As most political parties in Cyprus expressed alarm at the impact the Turkish ‘Yes’ vote in Sunday’s constitutional referendum might have on Turkey’s policy on the Cyprus peace talks, President Nicos Anastasiades plans to convene the National Council on Monday.
A National Council session has long been a demand of opposition parties, particularly those deeply critical of Anastasiades’ Cyprus-problem strategy, but the president has been less than responsive, citing the absence of progress in the talks.
Last week, Anastasiades and Turkish Cypriot leader Mustafa Akinci resumed their weekly tete-a-tetes following a two-month hiatus that threatened to derail the talks completely, but the meeting was described as “largely procedural”.
On Thursday, the first “substantive” meeting between the two leaders will be held.
The meeting, along with the outcome of the Turkish referendum and Turkey’s continued marine advisories (Navtex) notifying of activity in large chunks of sea adjacent to Cyprus, prompted Anastasiades to convene the council, an informal body advisory to the president.
Meanwhile, Greek Cypriot political parties on Tuesday unleashed a volley of alarm at the outcome of the Turkish referendum, which they claimed can only embolden Turkey to harden its stance in the newly-resumed Cyprus peace talks.
In a statement on Monday, Diko warned that Turkish President Recep Tayyip Erdogan’s “marginal success in having constitutional reform approved causes serious suspicion that a further hardening of Turkey’s stance in the Cyprus problem is impending”.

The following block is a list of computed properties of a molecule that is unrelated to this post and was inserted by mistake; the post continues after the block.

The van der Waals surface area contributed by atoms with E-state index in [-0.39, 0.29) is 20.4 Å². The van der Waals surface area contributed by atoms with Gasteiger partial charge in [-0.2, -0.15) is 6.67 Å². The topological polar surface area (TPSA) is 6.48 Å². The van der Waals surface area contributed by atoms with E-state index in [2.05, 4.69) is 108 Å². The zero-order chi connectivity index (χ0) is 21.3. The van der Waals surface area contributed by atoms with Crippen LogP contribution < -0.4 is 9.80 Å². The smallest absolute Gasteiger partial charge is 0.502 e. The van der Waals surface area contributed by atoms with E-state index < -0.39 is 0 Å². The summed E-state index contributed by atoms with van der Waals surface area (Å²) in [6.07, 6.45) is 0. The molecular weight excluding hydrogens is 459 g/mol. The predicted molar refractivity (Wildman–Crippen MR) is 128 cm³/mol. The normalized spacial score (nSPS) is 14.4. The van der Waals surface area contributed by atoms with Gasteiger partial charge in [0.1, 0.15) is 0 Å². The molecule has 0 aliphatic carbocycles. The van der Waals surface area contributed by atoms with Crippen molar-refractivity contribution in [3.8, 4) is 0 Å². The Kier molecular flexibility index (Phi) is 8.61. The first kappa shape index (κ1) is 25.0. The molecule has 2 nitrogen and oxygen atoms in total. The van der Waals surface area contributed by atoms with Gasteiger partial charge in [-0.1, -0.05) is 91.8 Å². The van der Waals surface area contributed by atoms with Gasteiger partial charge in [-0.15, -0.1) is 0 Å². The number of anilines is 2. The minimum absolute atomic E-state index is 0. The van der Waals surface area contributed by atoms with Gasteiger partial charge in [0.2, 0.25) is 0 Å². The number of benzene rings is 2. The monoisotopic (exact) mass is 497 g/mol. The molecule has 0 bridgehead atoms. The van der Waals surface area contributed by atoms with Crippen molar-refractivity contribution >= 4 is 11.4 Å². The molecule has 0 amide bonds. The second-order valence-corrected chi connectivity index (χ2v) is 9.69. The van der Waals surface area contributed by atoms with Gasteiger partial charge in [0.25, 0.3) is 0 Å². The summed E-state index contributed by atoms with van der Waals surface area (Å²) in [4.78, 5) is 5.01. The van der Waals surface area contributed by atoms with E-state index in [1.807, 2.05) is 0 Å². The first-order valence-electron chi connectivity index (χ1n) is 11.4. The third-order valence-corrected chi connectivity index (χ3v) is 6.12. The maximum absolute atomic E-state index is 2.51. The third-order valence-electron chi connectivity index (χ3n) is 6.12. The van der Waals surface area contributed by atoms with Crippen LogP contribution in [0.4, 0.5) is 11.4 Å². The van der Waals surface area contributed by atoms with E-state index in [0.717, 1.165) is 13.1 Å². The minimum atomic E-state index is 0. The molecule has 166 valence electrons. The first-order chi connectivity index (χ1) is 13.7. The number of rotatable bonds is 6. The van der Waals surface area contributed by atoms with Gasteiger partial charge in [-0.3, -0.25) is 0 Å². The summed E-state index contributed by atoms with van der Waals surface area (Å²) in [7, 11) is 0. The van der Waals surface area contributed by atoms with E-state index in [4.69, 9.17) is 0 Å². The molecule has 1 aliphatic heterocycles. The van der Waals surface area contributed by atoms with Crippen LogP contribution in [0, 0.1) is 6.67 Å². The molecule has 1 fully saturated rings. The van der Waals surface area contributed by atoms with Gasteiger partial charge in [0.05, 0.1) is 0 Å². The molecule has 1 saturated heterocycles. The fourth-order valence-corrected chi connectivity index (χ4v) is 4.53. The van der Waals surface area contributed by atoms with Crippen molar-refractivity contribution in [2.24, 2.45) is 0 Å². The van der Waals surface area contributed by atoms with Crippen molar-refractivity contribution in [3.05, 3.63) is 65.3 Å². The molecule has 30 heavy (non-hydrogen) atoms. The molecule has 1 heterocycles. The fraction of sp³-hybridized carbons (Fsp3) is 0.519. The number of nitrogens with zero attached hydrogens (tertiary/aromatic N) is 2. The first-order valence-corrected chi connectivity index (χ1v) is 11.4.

Particularly on the Cyprus problem, the party said, “concern is strengthened by remarks by the occupation leader”, as the party referred to Akinci, “who, three days before his next meeting with President Anastasiades, has issued new threats regarding the Republic of Cyprus’ sovereign right to exploit its exclusive economic zone”.
Akinci had said that the summer drilling schedule by oil companies conducting hydrocarbons exploration in Cyprus’ EEZ forms a “natural deadline” for the peace talks.
On Tuesday, socialist Edek said a country “like Turkey” cannot be given direct or indirect control “in the viability of a state, via the agreed solution”.
The Solidarity movement said the “Erdogan regime continuously fosters religious fanaticism and hatred”.
“This points to the dangers of developments and the unforgivable naivete of those who seek to unite Cyprus with Turkey, oblivious to the fact that the solution they are working towards leads us there,” the party said.
“The view that Erdogan’s rhetoric on enlarging Turkey by 2023, on the 100-year anniversary of the Treaty of Lausanne, constitutes pandering by the Turkish President to his domestic audience, is just as dangerous.”
The Green party also referred to Akinci’s “natural deadline” remark as a “threat” and said there is no return from Anastasiades’ strategy of concessions.
“He made many concessions in hopes that Akinci would reciprocate, and then hoped that post-referendum Erdogan would be more conciliatory,” the party said.
“Unfortunately, he was late to realise the Turks’ game and there are no room for escape anymore.”